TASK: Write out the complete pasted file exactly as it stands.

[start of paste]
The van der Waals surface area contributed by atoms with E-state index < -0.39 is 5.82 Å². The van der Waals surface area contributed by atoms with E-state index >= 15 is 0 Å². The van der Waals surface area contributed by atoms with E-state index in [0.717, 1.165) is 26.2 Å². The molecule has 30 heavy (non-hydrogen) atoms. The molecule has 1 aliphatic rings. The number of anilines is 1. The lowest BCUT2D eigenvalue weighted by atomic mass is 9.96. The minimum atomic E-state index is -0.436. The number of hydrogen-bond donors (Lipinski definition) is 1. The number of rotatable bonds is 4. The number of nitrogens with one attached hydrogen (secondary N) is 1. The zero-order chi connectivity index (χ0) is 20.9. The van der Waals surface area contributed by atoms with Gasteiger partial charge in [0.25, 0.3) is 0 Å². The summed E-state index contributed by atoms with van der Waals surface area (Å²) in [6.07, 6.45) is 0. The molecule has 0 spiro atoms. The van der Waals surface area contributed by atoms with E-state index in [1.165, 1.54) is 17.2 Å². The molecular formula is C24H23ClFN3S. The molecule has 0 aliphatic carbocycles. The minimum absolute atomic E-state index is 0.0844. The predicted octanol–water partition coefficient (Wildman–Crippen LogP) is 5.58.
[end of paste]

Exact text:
The van der Waals surface area contributed by atoms with E-state index < -0.39 is 5.82 Å². The van der Waals surface area contributed by atoms with E-state index >= 15 is 0 Å². The van der Waals surface area contributed by atoms with E-state index in [0.717, 1.165) is 26.2 Å². The molecule has 30 heavy (non-hydrogen) atoms. The molecule has 1 aliphatic rings. The number of anilines is 1. The lowest BCUT2D eigenvalue weighted by atomic mass is 9.96. The minimum atomic E-state index is -0.436. The number of hydrogen-bond donors (Lipinski definition) is 1. The number of rotatable bonds is 4. The number of nitrogens with one attached hydrogen (secondary N) is 1. The zero-order chi connectivity index (χ0) is 20.9. The van der Waals surface area contributed by atoms with Gasteiger partial charge in [0.25, 0.3) is 0 Å². The summed E-state index contributed by atoms with van der Waals surface area (Å²) in [6.07, 6.45) is 0. The molecule has 0 spiro atoms. The van der Waals surface area contributed by atoms with E-state index in [1.165, 1.54) is 17.2 Å². The molecular formula is C24H23ClFN3S. The molecule has 0 aliphatic carbocycles. The minimum absolute atomic E-state index is 0.0844. The predicted octanol–water partition coefficient (Wildman–Crippen LogP) is 5.58.